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When Robin Oesterwind started attending Royal Oak First United Methodist Church more than a year ago, she was overjoyed to find a spiritual home that welcomed her and other worshipers who identify as lesbian, gay, bisexual or transgender.

The house of worship remains inclusive today, but that stance could someday force its leaders and congregations statewide to decide whether to leave or stay in America’s largest mainline Protestant denomination.

In February, the United Methodist Church approved a plan that bolsters the faith’s controversial restrictions on same-sex marriage and ordination of LGBT clergy. 

The faith’s progressive and centrist members nationwide have been mulling the next step. Michigan Methodists also are exploring a response, a debate which could emerge during their annual meeting scheduled to begin this week near Traverse City.

Though leaders stress a decision has yet to be determined for the state’s 130,000 lay members and 750-plus active clergy, churchgoers like Oesterwind believe change is unavoidable.

“For me, church is community and connection, and a place where love can be made absolutely real — not fear-mongering,” said Oesterwind, who came out in her 40s about four years ago. “I’d like to see churches stand up across the board and say: ‘This is not OK and we’re not going to be part of the community that demonizes people for who they love and who they are.’ ”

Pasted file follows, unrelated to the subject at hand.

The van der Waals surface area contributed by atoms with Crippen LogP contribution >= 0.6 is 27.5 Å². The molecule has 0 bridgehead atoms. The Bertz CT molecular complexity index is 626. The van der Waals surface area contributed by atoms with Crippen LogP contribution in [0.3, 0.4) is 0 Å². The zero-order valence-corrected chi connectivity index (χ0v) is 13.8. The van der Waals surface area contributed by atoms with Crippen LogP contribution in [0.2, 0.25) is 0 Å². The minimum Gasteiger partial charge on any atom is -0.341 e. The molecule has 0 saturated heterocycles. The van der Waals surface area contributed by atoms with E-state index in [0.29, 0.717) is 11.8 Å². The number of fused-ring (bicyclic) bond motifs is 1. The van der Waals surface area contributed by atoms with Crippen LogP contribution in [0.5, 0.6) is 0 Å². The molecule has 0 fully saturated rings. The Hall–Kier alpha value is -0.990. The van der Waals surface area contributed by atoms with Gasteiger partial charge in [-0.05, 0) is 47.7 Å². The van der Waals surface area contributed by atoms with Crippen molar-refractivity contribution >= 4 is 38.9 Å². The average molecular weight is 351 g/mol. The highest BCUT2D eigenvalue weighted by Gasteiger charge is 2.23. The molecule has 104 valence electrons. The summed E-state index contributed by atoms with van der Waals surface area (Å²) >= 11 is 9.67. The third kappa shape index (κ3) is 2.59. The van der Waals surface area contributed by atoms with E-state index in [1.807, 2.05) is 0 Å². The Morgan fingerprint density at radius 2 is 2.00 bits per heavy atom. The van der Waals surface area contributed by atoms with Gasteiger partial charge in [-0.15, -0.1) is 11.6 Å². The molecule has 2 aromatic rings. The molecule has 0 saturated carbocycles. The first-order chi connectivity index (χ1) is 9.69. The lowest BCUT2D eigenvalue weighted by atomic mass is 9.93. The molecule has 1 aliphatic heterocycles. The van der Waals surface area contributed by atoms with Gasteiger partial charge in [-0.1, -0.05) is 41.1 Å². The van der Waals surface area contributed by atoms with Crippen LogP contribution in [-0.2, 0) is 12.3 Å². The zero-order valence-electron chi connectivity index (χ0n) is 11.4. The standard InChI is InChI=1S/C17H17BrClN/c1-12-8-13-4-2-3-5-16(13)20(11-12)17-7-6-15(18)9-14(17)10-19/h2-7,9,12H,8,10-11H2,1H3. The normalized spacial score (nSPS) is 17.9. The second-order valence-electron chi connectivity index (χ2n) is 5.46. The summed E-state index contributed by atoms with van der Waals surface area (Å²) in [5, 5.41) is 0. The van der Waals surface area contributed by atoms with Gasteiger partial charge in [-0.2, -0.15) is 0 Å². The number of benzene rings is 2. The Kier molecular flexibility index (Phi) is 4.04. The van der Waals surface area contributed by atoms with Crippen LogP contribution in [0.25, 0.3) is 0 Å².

Discussions about the future for the Michigan Conference of the United Methodist Church have been growing in the three months since delegates at a global gathering in St. Louis voted, 438-384, for the Traditional Plan, which strengthens bans on LGBT-inclusive practices. A majority of U.S.-based delegates opposed it but were outvoted by American conservatives teamed with most of the representatives from Methodist strongholds in Africa and the Philippines.

A disaffiliation plan also was passed that provides guidelines for congregations seeking to split from the United Methodist Church, which formed in a 1968 merger and claims about 12.6 million members worldwide, including nearly 7 million in the United States.

While other mainline Protestant denominations have embraced gay-friendly practices, the UMC still bans them, though acts of defiance by pro-LGBT clergy have multiplied. Many have performed same-sex weddings; others have come out as gay or lesbian from the pulpit.

Enforcement of the bans has been inconsistent; the Traditional Plan, slated to go into effect next year, aims to toughen discipline against those engaged in defiance.

Opponents of the plan have launched an initiative, UMCNext, that is pursuing the best path forward for those who share their views. Bishop David Bard, who leads Michigan’s Methodists, and others from the state conference were among hundreds who attended a three-day meeting in Kansas last week as part of the effort.